Date of Award
Master of Science in Biomedical Sciences
Quinn Lu, PhD
Richard Kriebel, PhD
Susan T Hingley, PhD
Baculovirus has been a common tool for protein production since the mid 1980s. The virus has an exclusive tropism only capable of infecting the larval stages of insects. Originally, baculovirus recombinant gene expression used Spodoptera frugiperda (Sf9) insect cells as the host cells for protein production. However, in 1995, it was discovered that baculoviruses could be modified to transduce mammalian cells with the insertion of a mammalian promoter and gene of interest. Due to its ease of generation and low biology safety hazards, this technology, known as BacMam (Baculovirus Mammalian) is popular in the research field for protein production and for cell based and membrane binding drug discovery assays. BacMam viruses have shown high transduction efficiencies in many widely used mammalian cell lines such as CHO-K1, HEK293F, and U-2 OS cells. However, some cancer cell lines do not transduce well. Because disease relevant cell lines are preferred in cell based assays, we want to increase the transduction efficiencies in these lines. Pseudotyping, a way of modifying the wild type envelope protein to enhance target specificity, could be a method of increasing efficiencies. We have generated four pseudotyping viruses using the Vesicular Stomatitis Virus glycoprotein (VSV-G).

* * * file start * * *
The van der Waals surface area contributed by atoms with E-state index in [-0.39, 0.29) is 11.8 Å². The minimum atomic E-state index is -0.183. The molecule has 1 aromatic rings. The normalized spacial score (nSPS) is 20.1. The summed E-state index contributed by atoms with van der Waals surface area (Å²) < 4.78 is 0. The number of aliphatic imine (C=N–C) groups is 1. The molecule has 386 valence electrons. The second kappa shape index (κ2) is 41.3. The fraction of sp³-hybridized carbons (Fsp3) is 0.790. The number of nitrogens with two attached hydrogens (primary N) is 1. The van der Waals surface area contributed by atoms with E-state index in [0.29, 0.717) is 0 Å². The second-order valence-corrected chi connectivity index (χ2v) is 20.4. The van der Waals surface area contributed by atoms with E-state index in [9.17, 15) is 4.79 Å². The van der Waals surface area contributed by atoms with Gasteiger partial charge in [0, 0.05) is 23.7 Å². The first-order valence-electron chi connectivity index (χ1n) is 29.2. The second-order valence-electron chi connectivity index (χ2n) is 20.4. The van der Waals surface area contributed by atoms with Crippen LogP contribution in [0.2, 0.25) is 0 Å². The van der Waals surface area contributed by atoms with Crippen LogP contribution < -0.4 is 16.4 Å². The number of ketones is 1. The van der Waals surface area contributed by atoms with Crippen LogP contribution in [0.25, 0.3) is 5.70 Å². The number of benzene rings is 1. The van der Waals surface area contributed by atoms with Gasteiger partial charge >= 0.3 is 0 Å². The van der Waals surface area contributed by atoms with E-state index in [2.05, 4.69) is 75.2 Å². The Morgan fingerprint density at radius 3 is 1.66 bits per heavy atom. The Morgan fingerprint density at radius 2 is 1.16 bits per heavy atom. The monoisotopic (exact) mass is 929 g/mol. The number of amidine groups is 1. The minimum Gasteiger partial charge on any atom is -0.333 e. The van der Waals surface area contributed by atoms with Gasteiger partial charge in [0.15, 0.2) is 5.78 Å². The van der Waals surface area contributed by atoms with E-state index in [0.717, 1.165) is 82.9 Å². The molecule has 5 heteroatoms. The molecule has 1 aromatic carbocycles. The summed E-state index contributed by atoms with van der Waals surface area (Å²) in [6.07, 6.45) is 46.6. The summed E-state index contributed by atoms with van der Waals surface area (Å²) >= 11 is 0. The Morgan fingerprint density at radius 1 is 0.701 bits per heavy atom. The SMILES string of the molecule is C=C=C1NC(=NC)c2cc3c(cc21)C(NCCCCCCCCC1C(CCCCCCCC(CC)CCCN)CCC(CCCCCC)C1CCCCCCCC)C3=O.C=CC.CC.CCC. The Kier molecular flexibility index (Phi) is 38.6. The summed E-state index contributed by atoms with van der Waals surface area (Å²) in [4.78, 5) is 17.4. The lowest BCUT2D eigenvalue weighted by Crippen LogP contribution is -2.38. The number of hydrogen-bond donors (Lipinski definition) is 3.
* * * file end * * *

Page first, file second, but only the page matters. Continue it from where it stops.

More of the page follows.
Sanchez, Lydia, "Using Vesicular Stomatitis Virus Glycoprotein to Pseudotype BacMam Viruses for Enhancement of Transduction Efficiency" (2011). PCOM Biomedical Studies Student Scholarship. 18.